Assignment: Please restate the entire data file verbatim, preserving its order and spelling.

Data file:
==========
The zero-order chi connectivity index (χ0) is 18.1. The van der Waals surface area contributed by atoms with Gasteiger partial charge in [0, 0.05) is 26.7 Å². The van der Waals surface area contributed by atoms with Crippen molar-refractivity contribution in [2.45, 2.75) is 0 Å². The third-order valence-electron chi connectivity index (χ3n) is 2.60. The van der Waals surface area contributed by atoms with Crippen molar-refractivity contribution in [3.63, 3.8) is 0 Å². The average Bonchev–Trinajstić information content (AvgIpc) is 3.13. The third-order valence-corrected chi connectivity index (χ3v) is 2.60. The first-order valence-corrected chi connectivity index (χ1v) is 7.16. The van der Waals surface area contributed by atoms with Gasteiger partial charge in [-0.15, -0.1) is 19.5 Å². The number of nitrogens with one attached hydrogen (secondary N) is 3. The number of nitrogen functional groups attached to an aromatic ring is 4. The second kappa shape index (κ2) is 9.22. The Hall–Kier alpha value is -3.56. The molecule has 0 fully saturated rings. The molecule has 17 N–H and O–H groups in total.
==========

The zero-order chi connectivity index (χ0) is 18.1. The van der Waals surface area contributed by atoms with Gasteiger partial charge in [0, 0.05) is 26.7 Å². The van der Waals surface area contributed by atoms with Crippen molar-refractivity contribution in [2.45, 2.75) is 0 Å². The third-order valence-electron chi connectivity index (χ3n) is 2.60. The van der Waals surface area contributed by atoms with Crippen molar-refractivity contribution in [3.63, 3.8) is 0 Å². The average Bonchev–Trinajstić information content (AvgIpc) is 3.13. The third-order valence-corrected chi connectivity index (χ3v) is 2.60. The first-order valence-corrected chi connectivity index (χ1v) is 7.16. The van der Waals surface area contributed by atoms with Gasteiger partial charge in [-0.15, -0.1) is 19.5 Å². The number of nitrogens with one attached hydrogen (secondary N) is 3. The number of nitrogen functional groups attached to an aromatic ring is 4. The second kappa shape index (κ2) is 9.22. The Hall–Kier alpha value is -3.56. The molecule has 0 fully saturated rings. The molecule has 17 N–H and O–H groups in total.